“One year when I was about 12 it was raining on my birthday and I cried, which I didn’t do often, because I never got to have a party on my birthday. It was always raining every year,” she said. Upset about another rainy birthday she went to bed early, only to wake up at 9 p.m. with a house full of people. “All our neighbors and friends came by with homemade ice cream to help me celebrate my birthday,” she said, fondly smiling from the memory.

Coming from a family with a father and grandfather as teachers, it was automatic for Mildred to migrate that way too. She would take courses to be certified to teach for a year or so, but the best advice her mother ever gave her was to earn her college degree.

When she first began teaching, she taught at the same school where her grandfather and father had taught. She taught for 41 years, meeting her husband Ted while attending college in Tonkawa. She said it was an instant attraction.

They married in 1932. Ted also worked as a teacher.

Aside from reading, writing and arithmetic, Mildred, always the outdoors woman, would bring in a part of nature for the children she taught. Animals, like lizards and snakes were often seen in cages in her class room.

“I felt it was important to teach the children about nature and animals and how to live with them and take care of them,” she said “I taught them if it rattled or was the color of a penny, not to go near it.” They always let the animals go once they where through talking about and studying them.

Keeping up with her untraditional ways, Mildred was a very good pilot. She had always had a love of planes and the idea of flying. When her husband Ted got a plane, she loved going up with him. She took lessons from him for months and one day he decided she needed to go solo. So he had her land the plane, he told her to go solo. When asked if she was scare, she laughed and said, “You don’t have time to be scared all your thinking about is what you need to do to land safely.”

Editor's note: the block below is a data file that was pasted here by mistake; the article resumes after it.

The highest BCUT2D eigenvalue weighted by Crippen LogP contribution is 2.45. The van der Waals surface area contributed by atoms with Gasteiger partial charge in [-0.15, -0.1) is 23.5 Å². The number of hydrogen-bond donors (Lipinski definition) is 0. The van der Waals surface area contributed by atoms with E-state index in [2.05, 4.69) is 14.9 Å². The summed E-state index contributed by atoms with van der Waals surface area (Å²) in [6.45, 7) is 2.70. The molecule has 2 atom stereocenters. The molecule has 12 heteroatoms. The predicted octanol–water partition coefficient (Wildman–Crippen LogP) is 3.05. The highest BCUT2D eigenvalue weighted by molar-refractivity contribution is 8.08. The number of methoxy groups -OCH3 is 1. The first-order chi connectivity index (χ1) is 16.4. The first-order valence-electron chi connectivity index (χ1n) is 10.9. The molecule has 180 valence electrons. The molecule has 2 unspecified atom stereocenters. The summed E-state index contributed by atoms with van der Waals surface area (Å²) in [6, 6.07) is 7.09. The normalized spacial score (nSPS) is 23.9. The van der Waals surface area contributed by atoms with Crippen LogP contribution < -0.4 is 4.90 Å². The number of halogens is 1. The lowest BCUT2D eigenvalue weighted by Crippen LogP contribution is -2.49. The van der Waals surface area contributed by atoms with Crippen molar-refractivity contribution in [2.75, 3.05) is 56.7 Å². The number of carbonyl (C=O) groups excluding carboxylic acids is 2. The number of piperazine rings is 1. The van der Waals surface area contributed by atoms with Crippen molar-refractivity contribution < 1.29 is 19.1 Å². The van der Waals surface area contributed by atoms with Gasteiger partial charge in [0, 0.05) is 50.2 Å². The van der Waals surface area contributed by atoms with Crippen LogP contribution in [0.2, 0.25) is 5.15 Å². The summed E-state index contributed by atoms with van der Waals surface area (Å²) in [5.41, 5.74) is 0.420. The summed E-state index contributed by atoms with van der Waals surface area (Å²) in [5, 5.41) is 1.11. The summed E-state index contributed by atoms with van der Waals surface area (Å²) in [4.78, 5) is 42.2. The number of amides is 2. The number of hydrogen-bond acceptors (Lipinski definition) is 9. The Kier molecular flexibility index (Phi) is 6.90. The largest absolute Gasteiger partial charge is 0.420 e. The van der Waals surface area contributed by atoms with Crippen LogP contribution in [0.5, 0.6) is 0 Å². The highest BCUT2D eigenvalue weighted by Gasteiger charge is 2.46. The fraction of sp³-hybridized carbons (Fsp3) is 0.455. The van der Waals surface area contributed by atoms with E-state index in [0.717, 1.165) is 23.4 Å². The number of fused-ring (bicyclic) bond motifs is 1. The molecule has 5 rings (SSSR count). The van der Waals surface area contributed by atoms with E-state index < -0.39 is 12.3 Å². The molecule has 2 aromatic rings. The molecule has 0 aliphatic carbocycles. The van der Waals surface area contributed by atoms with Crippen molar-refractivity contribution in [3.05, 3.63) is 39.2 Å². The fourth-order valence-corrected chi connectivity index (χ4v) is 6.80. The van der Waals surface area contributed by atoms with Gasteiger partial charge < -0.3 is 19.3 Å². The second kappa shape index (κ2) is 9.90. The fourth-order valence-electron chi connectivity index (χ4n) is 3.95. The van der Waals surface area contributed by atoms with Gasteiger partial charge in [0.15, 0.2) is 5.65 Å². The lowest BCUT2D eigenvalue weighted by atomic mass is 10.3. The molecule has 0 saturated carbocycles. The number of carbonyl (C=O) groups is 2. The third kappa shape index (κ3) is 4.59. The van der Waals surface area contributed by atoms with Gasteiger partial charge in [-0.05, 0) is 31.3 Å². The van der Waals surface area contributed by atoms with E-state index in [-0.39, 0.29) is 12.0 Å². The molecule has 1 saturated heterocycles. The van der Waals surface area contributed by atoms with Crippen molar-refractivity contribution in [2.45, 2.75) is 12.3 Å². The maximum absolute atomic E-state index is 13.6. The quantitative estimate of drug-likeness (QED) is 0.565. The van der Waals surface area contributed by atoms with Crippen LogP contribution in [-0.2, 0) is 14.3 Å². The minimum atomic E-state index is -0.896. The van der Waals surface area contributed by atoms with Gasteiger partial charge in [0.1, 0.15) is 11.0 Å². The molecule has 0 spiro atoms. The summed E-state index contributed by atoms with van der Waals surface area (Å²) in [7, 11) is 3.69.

When asked what one major world event she remembers most vividly from her youth she quickly says “The night the armistice was signed ending World War I.”

Mildred, who was 12 on November 11, 1918 when the armistice was announced, said she was visiting a family friend and the woman did not have a phone, so they heard all the men shooting guns and the women beating pans, but didn’t know what was going on and were to afraid to step out side.

“The next day I went home and found out what had happened.”

She said if there were one thing from her past she could still do today, she thinks she would chose to go back into a class room and teach again. “I think I’m physically able to teach, but I’m 100 years old, they don’t want to hire you if your 100,” she said with a laugh.

When asked how she managed to make it to 100, Mildred smiles a mischievous smile and said, “You just got to grab hold like a bull dog and just hold on.”